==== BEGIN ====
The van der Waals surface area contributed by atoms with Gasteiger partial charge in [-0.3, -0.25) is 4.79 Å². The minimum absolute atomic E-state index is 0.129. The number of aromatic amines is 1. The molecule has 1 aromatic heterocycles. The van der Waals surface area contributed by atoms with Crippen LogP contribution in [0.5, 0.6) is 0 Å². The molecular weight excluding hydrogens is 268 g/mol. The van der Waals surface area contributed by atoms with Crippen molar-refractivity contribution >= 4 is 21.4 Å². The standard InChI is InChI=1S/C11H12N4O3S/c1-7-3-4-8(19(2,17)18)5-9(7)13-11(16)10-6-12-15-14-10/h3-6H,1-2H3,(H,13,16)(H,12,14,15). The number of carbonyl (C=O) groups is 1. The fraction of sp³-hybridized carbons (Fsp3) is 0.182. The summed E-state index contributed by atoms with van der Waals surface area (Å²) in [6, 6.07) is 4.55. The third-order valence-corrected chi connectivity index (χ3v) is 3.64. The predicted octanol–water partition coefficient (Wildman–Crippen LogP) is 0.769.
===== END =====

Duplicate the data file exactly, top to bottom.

The van der Waals surface area contributed by atoms with Gasteiger partial charge in [-0.3, -0.25) is 4.79 Å². The minimum absolute atomic E-state index is 0.129. The number of aromatic amines is 1. The molecule has 1 aromatic heterocycles. The van der Waals surface area contributed by atoms with Crippen LogP contribution in [0.5, 0.6) is 0 Å². The molecular weight excluding hydrogens is 268 g/mol. The van der Waals surface area contributed by atoms with Crippen molar-refractivity contribution >= 4 is 21.4 Å². The standard InChI is InChI=1S/C11H12N4O3S/c1-7-3-4-8(19(2,17)18)5-9(7)13-11(16)10-6-12-15-14-10/h3-6H,1-2H3,(H,13,16)(H,12,14,15). The number of carbonyl (C=O) groups is 1. The fraction of sp³-hybridized carbons (Fsp3) is 0.182. The summed E-state index contributed by atoms with van der Waals surface area (Å²) in [6, 6.07) is 4.55. The third-order valence-corrected chi connectivity index (χ3v) is 3.64. The predicted octanol–water partition coefficient (Wildman–Crippen LogP) is 0.769.